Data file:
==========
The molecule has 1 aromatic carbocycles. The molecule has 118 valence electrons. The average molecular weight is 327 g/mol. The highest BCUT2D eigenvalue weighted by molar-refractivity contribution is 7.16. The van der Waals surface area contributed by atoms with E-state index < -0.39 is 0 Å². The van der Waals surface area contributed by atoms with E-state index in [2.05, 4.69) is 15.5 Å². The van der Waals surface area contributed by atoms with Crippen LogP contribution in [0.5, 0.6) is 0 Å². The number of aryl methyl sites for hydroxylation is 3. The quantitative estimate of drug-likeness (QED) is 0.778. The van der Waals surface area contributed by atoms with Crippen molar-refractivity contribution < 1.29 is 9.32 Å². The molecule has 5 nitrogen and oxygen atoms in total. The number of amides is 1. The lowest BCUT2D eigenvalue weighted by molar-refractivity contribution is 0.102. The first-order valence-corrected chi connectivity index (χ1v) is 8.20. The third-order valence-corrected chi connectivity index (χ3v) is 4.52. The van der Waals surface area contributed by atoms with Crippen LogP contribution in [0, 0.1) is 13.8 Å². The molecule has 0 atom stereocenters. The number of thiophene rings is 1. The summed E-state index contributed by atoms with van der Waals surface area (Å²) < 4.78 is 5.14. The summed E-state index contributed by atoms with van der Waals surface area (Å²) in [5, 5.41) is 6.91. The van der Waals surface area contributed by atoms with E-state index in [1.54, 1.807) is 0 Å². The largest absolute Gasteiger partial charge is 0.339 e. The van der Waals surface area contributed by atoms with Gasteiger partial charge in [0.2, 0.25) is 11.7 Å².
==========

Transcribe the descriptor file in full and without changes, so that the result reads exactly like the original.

The molecule has 1 aromatic carbocycles. The molecule has 118 valence electrons. The average molecular weight is 327 g/mol. The highest BCUT2D eigenvalue weighted by molar-refractivity contribution is 7.16. The van der Waals surface area contributed by atoms with E-state index < -0.39 is 0 Å². The van der Waals surface area contributed by atoms with E-state index in [2.05, 4.69) is 15.5 Å². The van der Waals surface area contributed by atoms with Crippen LogP contribution in [0.5, 0.6) is 0 Å². The number of aryl methyl sites for hydroxylation is 3. The quantitative estimate of drug-likeness (QED) is 0.778. The van der Waals surface area contributed by atoms with Crippen molar-refractivity contribution < 1.29 is 9.32 Å². The molecule has 5 nitrogen and oxygen atoms in total. The number of amides is 1. The lowest BCUT2D eigenvalue weighted by molar-refractivity contribution is 0.102. The first-order valence-corrected chi connectivity index (χ1v) is 8.20. The third-order valence-corrected chi connectivity index (χ3v) is 4.52. The van der Waals surface area contributed by atoms with Crippen LogP contribution in [0, 0.1) is 13.8 Å². The molecule has 0 atom stereocenters. The number of thiophene rings is 1. The summed E-state index contributed by atoms with van der Waals surface area (Å²) < 4.78 is 5.14. The summed E-state index contributed by atoms with van der Waals surface area (Å²) in [5, 5.41) is 6.91. The van der Waals surface area contributed by atoms with E-state index in [1.54, 1.807) is 0 Å². The largest absolute Gasteiger partial charge is 0.339 e. The van der Waals surface area contributed by atoms with Gasteiger partial charge in [0.2, 0.25) is 11.7 Å².